Tuesday, October 24, 2006

Mi Corazón

In Kenya, the malnourished children I saw had lighter hair with an orange tint. Sometimes they had round, white, chalky-looking spots on their scalps or rashes on their arms and legs.

Here in Nicaragua, malnourished children have light-colored, almost yellow hair. It’s striking to see a little baby with beautiful, brown skin and a shock of blonde hair. This happens when the body does not get enough nutrients to sustain the production of melanosomes in the hair follicles. Rashes on the arms and legs are also common signs of malnutrition.

In both Kenya and Nicaragua, malnourished children have skinny arms and legs and appear frail and weak. These children are alarmingly small. They don’t have the crazy-happy-kid energy of healthy, well-fed children.

These images: the lighter hair, the skin rashes, the bony arms and legs,
Replay in my mind over and over.
The bones, the rashes.
The evidence of need,
keep me up at night, infuriate me, sadden me,
Motivate me.

These kids are why I’m here.

Life Lessons from the Managua City Dump

Mariana and José (kids in the picture) live at the Managua City Dump, “La Chureca,” with their family. Their home (like others in the dump) is made out of scrap metal, tied together with pieces of barbed wire. Their family makes money by sifting through the trash, collecting whatever recyclables the garbage trucks leave daily. On a very good day, a family will collect a pound of recyclables. Each pound of recyclables is worth 4 to 6 cordobas; 18 cordobas is equivalent to about one dollar.

Entering the City Dump, one is taken aback by the smell of burning trash. The blazing heaps of litter produce a smoky haze that engulfs the seemingly endless piles of garbage. The heavy, pungent stench of burning paper and rotting food fills my lungs. With each deep breath my chest burns and I cough- my own bodily response to the caustic air is a reminder why respiratory illnesses are so common among the La Chureca community.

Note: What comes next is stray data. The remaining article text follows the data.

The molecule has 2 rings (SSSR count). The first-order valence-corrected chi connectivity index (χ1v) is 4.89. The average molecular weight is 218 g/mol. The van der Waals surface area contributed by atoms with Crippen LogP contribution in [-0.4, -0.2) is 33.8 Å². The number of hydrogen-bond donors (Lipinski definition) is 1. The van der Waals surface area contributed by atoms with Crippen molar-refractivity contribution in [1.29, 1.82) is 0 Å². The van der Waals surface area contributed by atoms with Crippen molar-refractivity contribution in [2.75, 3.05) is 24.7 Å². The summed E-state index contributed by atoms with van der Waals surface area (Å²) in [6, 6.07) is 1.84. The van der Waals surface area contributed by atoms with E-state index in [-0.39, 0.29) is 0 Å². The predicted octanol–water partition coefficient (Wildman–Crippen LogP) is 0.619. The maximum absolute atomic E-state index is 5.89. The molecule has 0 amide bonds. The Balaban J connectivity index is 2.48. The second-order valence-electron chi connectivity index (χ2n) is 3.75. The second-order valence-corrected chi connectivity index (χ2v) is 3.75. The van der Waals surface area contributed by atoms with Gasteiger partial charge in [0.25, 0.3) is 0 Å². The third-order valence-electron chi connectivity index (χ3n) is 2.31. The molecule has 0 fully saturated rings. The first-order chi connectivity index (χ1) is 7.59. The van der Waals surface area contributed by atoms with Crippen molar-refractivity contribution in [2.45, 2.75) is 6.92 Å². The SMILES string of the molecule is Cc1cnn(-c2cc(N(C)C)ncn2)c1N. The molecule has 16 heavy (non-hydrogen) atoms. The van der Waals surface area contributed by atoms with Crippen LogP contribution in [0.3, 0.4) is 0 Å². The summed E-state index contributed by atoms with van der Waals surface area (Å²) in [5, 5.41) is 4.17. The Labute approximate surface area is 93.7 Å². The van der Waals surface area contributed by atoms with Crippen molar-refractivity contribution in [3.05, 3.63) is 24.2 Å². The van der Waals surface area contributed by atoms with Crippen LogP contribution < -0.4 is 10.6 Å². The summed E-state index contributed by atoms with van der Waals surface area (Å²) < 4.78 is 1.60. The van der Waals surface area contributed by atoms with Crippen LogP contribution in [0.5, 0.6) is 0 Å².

Over 1500 people live at the City Dump. 53% of the population at La Chureca is under the age of 18. From daybreak to dusk children and adults spend their days searching through the piles of trash, looking for objects of value: aluminum, plastic and glass. Plastic, cardboard, and rotten foods sustain the families that live and work in the mountains of burning waste. It’s nothing but heart breaking to see a little 4-year-old eat a piece of moldy bread straight out of the dumpster.

I’ve spent a lot of time in La Chureca. I go at least once a week for many hours (more if I can) to work at a clinic or help out with a feeding program sponsored by a Nicaraguan organization called “Juntos Contigo.” I always leave the dump with a renewed sense of perspective. La Chureca inspires me.

From an outsider’s view, the sites and smells at the dump are incredibly sad. The visible malnutrition in the kids and the obvious lack of health care can be described as nothing but devastating. The unnecessary health problems in La Chureca are a constant reminder of why I am here working in Nicaragua. However, after spending much time in the community playing with the kids and interacting with elders, some of whom have lived in La Chureca for over 35 years, it is obvious that La Chureca is not a sad place.

It is an amazing realization that many people from the US (with every luxury in the world) could take a hint from people living in literally, a dump. At La Chureca, people don’t worry about small, insignificant things. They spend time with their families, live very relaxed lives, laugh often and have a positive, happy outlook on life. I don’t want to generalize too much, nor do I want to put the La Chureca community in the typical “poor but happy” box, but I just want to express how much I’m learning from the individuals who I’ve interacted with at the Managua City Dump. Days consist of grueling, back-breaking work sifting through trash and people still maintain positive attitudes. Families are as close-knit as any I’ve ever known. Depression is very rare in La Chureca, despite the living and working conditions. Time not at work is spent with loved ones- laughing and chatting and simply living. Life in La Chureca- for those who live there- isn’t so bad. To me, families in La Chureca have it figured out. Whether by choice or by circumstance, people in La Chureca have their priorities straight- they live surrounded by loved ones, and don’t focus on the negatives- and it’s inspiring.

Our job is to improve access to the basic human rights in La Chureca- specifically healthcare, clean food, and education- not to judge the community for how they live… no matter how dismal the circumstances (from the outside) may seem.

Thursday, October 19, 2006

Surfing Serenity